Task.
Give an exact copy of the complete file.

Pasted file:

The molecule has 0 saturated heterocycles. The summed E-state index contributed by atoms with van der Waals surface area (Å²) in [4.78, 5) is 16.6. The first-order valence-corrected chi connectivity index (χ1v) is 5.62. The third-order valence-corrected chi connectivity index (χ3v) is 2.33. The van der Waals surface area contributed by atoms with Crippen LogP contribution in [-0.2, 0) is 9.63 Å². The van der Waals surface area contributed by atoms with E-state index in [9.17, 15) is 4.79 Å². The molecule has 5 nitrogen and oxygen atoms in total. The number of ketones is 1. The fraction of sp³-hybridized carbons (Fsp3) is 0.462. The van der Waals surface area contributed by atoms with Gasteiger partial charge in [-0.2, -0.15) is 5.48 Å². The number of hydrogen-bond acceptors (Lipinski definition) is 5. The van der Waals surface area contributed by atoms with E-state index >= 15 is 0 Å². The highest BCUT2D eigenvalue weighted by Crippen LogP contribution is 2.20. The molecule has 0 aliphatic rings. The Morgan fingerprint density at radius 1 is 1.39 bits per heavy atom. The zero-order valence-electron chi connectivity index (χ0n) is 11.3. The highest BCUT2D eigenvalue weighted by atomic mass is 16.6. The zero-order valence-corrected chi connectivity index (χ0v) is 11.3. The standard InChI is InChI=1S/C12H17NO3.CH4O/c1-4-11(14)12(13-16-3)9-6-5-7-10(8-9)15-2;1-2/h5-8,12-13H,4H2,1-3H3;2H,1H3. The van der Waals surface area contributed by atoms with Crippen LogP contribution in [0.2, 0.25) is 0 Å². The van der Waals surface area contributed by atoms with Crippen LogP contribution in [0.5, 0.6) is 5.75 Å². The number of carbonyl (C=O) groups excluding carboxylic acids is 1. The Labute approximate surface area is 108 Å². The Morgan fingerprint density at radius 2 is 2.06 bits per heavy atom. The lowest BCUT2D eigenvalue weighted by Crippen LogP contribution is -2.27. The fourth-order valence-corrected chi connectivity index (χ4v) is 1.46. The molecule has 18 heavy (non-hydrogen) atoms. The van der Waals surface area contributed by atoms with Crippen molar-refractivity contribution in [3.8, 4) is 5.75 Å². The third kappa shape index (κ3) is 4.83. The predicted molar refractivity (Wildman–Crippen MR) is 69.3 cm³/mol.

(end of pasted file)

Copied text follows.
The molecule has 0 saturated heterocycles. The summed E-state index contributed by atoms with van der Waals surface area (Å²) in [4.78, 5) is 16.6. The first-order valence-corrected chi connectivity index (χ1v) is 5.62. The third-order valence-corrected chi connectivity index (χ3v) is 2.33. The van der Waals surface area contributed by atoms with Crippen LogP contribution in [-0.2, 0) is 9.63 Å². The van der Waals surface area contributed by atoms with E-state index in [9.17, 15) is 4.79 Å². The molecule has 5 nitrogen and oxygen atoms in total. The number of ketones is 1. The fraction of sp³-hybridized carbons (Fsp3) is 0.462. The van der Waals surface area contributed by atoms with Gasteiger partial charge in [-0.2, -0.15) is 5.48 Å². The number of hydrogen-bond acceptors (Lipinski definition) is 5. The van der Waals surface area contributed by atoms with E-state index >= 15 is 0 Å². The highest BCUT2D eigenvalue weighted by Crippen LogP contribution is 2.20. The molecule has 0 aliphatic rings. The Morgan fingerprint density at radius 1 is 1.39 bits per heavy atom. The zero-order valence-electron chi connectivity index (χ0n) is 11.3. The highest BCUT2D eigenvalue weighted by atomic mass is 16.6. The zero-order valence-corrected chi connectivity index (χ0v) is 11.3. The standard InChI is InChI=1S/C12H17NO3.CH4O/c1-4-11(14)12(13-16-3)9-6-5-7-10(8-9)15-2;1-2/h5-8,12-13H,4H2,1-3H3;2H,1H3. The van der Waals surface area contributed by atoms with Crippen LogP contribution in [0.2, 0.25) is 0 Å². The van der Waals surface area contributed by atoms with Crippen LogP contribution in [0.5, 0.6) is 5.75 Å². The number of carbonyl (C=O) groups excluding carboxylic acids is 1. The Labute approximate surface area is 108 Å². The Morgan fingerprint density at radius 2 is 2.06 bits per heavy atom. The lowest BCUT2D eigenvalue weighted by Crippen LogP contribution is -2.27. The fourth-order valence-corrected chi connectivity index (χ4v) is 1.46. The molecule has 18 heavy (non-hydrogen) atoms. The van der Waals surface area contributed by atoms with Crippen molar-refractivity contribution in [3.8, 4) is 5.75 Å². The third kappa shape index (κ3) is 4.83. The predicted molar refractivity (Wildman–Crippen MR) is 69.3 cm³/mol.